To him, the following analysis seemed obvious. First, build for the future by hiring mostly young scientists and giving them experienced mentors to supervise their work. Second, establish a credible early track record by contracting research to established laboratories with histories of productivity and publication. Third, recognizing that a conservation laboratory couldn’t compete with any one industry in developing new materials yet would potentially dip into many, use industry as a resource for existing materials that could be applied to conservation problems for the first time.

In many ways, the work of the GCI in the past thirty years has evolved to reflect this increasingly holistic view of conservation and an integrated approach to practice. Before turning to a more detailed consideration of this evolution, it is worth reflecting on the place of the GCI in the context of other conservation organizations.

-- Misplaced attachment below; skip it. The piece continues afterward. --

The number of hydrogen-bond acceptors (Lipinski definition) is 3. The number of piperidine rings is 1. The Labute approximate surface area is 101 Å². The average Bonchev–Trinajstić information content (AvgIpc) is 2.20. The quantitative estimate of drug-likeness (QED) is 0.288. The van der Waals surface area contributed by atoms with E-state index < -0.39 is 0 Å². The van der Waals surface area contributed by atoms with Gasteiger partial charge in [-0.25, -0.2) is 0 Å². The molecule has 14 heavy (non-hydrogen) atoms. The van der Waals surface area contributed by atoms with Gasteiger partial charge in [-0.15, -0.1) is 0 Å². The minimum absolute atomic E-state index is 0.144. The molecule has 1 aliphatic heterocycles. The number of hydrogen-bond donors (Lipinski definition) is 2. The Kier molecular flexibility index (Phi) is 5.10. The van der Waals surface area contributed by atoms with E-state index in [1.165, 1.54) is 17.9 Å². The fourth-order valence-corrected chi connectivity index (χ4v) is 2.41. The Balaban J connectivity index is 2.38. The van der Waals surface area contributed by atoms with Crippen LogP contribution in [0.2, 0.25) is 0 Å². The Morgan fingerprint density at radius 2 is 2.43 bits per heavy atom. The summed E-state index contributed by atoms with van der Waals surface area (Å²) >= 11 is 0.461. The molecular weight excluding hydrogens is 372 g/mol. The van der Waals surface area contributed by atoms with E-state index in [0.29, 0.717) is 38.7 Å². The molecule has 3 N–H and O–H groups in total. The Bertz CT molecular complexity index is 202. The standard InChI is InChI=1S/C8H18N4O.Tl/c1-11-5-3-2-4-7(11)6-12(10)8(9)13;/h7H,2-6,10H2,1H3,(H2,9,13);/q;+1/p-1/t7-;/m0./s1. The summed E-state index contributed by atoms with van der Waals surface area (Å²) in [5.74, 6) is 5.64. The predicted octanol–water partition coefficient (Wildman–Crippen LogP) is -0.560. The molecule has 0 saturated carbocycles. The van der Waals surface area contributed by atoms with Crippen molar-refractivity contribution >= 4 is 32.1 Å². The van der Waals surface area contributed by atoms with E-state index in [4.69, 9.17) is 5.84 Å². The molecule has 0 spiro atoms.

How Conservation Research Evolved

Journal articles often reflect what’s considered cutting-edge knowledge in conservation labs at the time and offer snapshots of hot topics by decade. Technical Studies in the Field of Fine Arts (Fogg Museum, Harvard University), the Journal of the American Institute for Conservation, and Studies in Conservation were initially dominated by contributions on artists’ techniques and materials, treatment case histories, and other single object studies (this was found to be true as recently as the 1990s).1 Newly developed specialized tools were discussed but with much lower frequency. Occasional papers on color science, air pollution fundamentals, infrared reflectography, and the use of advanced tools like gas chromatography and mass spectrometry for binder analysis were evident but numbered just a handful during the first few decades of Studies in Conservation.